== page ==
Very far from making a new Agrarian Reform, which wouldconfiscate unproductive land from state owned plantations and turn the property over to the campesinos that would make it productive, the government has restricted this to offering small parcels of idle land in usufruct for a ten year period that can be renewed.

The new law, which should be approved by December 2008, does not express with clarity if the future owners of the land in usufruct will have the right to contract labor. The text of this new arrangement speaks in a very ambiguous terms about the issue of indemnity, or compensation, that a person would be able to receive when their usufruct contract comes to an end and might not be renewed. “How could I take with me the well that I opened on this land?” a farmer might ask. “How much are they going to pay me for the trees that I planted, for the infestations that I did away with and for the work that went into improving the land?” The lack of guarantees, which suggests a very short term of usufruct, will be a negative element in the moment of stimulating the people that will have to work the land from dawn to dusk. Only property with inheritance rights could be able to attract interested people in such a matter. Landowners that can decide what they are going to produce and with sufficient autonomy from the state to bring to the marketplace what they produced.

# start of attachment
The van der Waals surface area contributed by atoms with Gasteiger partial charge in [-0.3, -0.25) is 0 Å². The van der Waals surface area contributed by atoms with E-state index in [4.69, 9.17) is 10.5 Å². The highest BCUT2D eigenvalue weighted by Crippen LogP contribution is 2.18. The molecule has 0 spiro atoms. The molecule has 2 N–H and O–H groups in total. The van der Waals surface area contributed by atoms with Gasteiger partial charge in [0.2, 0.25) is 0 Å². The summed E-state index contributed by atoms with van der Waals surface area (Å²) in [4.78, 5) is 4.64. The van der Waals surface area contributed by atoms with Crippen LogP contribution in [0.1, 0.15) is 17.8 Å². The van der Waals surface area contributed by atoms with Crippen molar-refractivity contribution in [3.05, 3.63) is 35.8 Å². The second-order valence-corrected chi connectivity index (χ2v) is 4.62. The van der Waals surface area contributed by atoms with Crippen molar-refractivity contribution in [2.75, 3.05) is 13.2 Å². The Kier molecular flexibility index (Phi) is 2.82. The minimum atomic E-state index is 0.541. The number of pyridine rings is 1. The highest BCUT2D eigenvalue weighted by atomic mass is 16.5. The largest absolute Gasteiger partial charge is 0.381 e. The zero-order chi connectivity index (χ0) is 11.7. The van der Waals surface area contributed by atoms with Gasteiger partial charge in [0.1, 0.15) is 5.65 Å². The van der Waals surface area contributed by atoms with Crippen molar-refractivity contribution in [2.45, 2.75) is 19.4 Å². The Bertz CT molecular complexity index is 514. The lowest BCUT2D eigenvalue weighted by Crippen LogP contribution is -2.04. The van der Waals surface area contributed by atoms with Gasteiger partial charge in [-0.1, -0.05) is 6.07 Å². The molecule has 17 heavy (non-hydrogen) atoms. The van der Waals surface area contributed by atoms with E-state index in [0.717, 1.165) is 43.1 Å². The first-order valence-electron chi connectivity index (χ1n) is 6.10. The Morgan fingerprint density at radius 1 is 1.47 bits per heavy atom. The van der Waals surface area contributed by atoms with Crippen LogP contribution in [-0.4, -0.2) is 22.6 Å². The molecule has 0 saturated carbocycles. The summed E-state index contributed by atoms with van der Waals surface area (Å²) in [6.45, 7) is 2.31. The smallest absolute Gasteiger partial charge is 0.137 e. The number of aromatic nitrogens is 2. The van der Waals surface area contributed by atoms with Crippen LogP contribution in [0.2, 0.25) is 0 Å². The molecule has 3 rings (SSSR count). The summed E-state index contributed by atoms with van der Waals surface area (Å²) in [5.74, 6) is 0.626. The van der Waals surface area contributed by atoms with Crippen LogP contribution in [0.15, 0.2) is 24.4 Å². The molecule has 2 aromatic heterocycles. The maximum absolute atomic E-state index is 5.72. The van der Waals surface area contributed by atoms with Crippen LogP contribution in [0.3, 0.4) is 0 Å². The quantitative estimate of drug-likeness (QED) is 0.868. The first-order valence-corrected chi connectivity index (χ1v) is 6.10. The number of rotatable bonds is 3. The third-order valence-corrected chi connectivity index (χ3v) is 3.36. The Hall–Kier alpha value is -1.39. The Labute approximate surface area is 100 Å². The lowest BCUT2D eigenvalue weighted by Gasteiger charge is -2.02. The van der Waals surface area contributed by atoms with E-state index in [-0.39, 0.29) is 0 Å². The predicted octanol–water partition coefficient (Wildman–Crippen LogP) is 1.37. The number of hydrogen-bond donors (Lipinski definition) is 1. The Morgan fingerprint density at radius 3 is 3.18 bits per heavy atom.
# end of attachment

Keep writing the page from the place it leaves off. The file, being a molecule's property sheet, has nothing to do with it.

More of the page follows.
A law from the Marxist dialectic, which was repeated to us over and over again in school, postulated that incremental quantitative changes could only generate qualitative changes up to a certain point. As an old professor of mine used to say to illustrate this rule, “One does not become bald, just because ten hairs might fall out.” For this same reason, the timid reforms applied during Raul Castro’s reign, are destined exactly to maintain the current system, not to change it. The greatest proof of this is that nobody has spoken of transforming a single aspect relating to the civil and political rights of the citizens, let alone question the political monopoly of the Communist Party.

“Nothing in here, nothing in there” proclaims the magician by showing his empty hands, while the innocent spectators expect to see the reforms coming out of his top hat.

Havana, Cuba. August 4, 2008

Yoani Sanchez is a Cuban blogger, who was awarded the prestigious Ortega y Gasset Journalism Prize for her work. She was named one of the 100 most influential people by Time Magazine in 2008. Her writings can be found at